Tip & How-To about Pioneer VSX-D810S Receiver

Loose memory

My receiver lose the memory after of power cord stay disconnected about seven days. Any body now where is the backup battery?

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2 Answers

Losing configuration


I am not sure there is nothing that I can fined on the user manual but if you talk to your nearres electronics shop and see if there is any thing they can do

Jan 28, 2014 | Pioneer VSX-D514 Receiver

1 Answer

My strde445 is 10 years old now...whenever I disconnect the AC power cord (even for a dew seconds) the Demo mode is activated...accordingly to the manual the DEMO mode should only be activated if the AC power cord is disconnected for about a week. how can i fix this?


They don't actually say it in so many words but the "two week" comment and the Demo Mode startup on even the briefest power loss implies there is a battery or a charged capacitor for memory keep-alive somewhere inside the unit and it is dead or malfunctioning.

Maybe someone can add something more specific to look for. Either way, a tech needs to check it out.

My 8-year old Pioneer loses settings on extended power losses, too. Oh well.

Dec 28, 2010 | Sony STR-DE445 Receiver

1 Answer

we loose our auto attendant greeting everytime we lose power.


I suggest getting a battery back up or UPS for this system. If it is a 12 volt system, it should be relatively inexpensive to get one installed. Call a security system installer or a trusted electrician to give you an estimate on a battery backup. If you have one, your system will stay active for up to 24 hours during a power failure. Your Callpilot uses volatile memory, which clears when power is not supplied. If you had a battery backup, it would never lose power and your greeting will stay on it.

Thanks for asking.

-Josh

Feb 28, 2010 | NorStar CallPilot 100

1 Answer

lose memory


I do not know for your particular model. There are a dozens of these models in each of the manufacture type receivers. Not all of these receivers use a battery for backup.

If your reciever uses a battery for backup:
In most of these recievers the backup battery is located behind the front bezzle on the front control circuit board. On others it would be on the main circuit board. The battery looks like a small silver coin. Depending on the model, it can be a diameter of about 3/8 of an inch up to over 1/2 of an inch. In many cases the battery is a special type that has solder lugs spot welded to it. The battery would be available from the manufacture's parts and service rep for your area. You will need experience in soldering, and have de-soldering and soldering tools to change the battery in most of these receivers. The cost of the battery is usually in the area of about $6 to $10 depending on the type and rating.

If the reciever's memory uses a gold leaf capacitor:
In many models, they are using a gold leaf storage capacitor instead of a battery. The value of the capacitor is usually in the range of about 4.7 F to 5.5 F rated at 5V to 6V depending on the type. This capacitor is usually not a stock item from most generic electronics parts suppliers. The original should be available from the manufacture's service and parts rep. It is possible to order a generic type from most electronic parts suppliers. You must specify the electrical ratings for it, or an equivelent generic part number. You will need experience in soldering, and have de-soldering and soldering tools to change this capacitor. The cost of this capacitor can be in the area of about $8 to $20 depending on the type and rating.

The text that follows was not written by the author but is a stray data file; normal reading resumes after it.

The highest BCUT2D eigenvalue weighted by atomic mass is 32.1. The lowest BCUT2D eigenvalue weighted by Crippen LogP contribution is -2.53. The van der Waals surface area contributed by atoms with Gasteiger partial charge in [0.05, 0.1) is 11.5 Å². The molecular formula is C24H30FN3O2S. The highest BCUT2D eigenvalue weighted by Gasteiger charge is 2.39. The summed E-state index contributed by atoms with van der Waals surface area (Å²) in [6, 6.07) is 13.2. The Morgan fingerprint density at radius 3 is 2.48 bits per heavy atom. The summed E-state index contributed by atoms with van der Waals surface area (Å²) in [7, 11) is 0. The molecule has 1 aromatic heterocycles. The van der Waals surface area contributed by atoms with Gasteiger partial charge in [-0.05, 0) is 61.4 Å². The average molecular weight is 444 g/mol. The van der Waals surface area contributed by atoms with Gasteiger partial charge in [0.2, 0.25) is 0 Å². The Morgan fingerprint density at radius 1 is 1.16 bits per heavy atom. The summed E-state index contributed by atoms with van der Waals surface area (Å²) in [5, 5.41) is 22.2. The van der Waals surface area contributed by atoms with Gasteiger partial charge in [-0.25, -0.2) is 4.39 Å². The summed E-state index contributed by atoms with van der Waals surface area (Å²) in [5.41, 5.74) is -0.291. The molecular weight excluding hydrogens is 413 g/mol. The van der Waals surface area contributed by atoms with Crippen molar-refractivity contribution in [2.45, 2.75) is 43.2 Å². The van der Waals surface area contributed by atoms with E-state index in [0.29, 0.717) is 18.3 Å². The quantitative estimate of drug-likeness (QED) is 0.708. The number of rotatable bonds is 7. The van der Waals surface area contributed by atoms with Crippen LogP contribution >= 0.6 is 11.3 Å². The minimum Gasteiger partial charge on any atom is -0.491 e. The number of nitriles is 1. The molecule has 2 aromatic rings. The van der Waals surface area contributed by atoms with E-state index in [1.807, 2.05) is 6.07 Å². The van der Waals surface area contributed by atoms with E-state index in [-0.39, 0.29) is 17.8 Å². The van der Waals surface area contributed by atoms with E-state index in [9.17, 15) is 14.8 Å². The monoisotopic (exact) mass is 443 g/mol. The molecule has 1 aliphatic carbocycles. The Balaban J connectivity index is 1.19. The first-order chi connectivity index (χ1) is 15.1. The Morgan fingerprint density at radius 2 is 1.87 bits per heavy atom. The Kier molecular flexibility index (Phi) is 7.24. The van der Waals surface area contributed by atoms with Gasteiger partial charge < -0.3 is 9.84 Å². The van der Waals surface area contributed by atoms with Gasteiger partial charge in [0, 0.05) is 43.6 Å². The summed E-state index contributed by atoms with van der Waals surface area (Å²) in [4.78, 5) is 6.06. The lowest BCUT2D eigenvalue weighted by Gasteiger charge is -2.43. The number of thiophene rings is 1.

If your receiver uses an EEPROM for its memory:
Many of these receivers use an EEPROM for the user set-up and memory settings. The EEPROM may be intergrated with the main uPC in many of the models. If this is the case and service is required, this will require proper troubleshooting to determine if the fault is actually the EEPROM section or some other support component. The EEPROM section in these receivers is usually not a socket-ed type IC device. It is usually soldered to the circuit board and it would most likely be a high density surface mount type device. In this case specialized SMD type soldering tools and the proper skills will be required to change this component. To perform this level of service, the factory service manuals, experience and training will be required.

The uPC/EEPROM would have to be purchased as an original part from the manufacture. It will contain internal firmware that is dedicated to the model of the receiver. Many times, they may recommend to change the complete circuit board rather than the IC itself.

After changing the uPC in many models of receivers, as like TV sets, there will be the factory level programing that is necessary to make the receiver work to specs. This will require the factory service manuals, training, and the proper calibration and setup instrumentation to do the task.


Jerry G.

Sep 01, 2008 | Pioneer VSX-D810S Receiver

3 Answers

Resetting the code


The 7550 has a battery backup (little door on bottom of machine - 2 AA batteries). Remove batteries for a couple of days and the code should disappear. Removing the batteries WILL NOT effect the main memory of the machine - they are just for the backup of any personally designed stitches and memory combinations - not the hard memory of the machine. Periodically these batteries will need to be changed - a message will pop up on the screen to let you know.

Hope this helps (ex-Pfaff employee - GREAT MACHINE!)

Mar 21, 2008 | PfaFF Creative 7570

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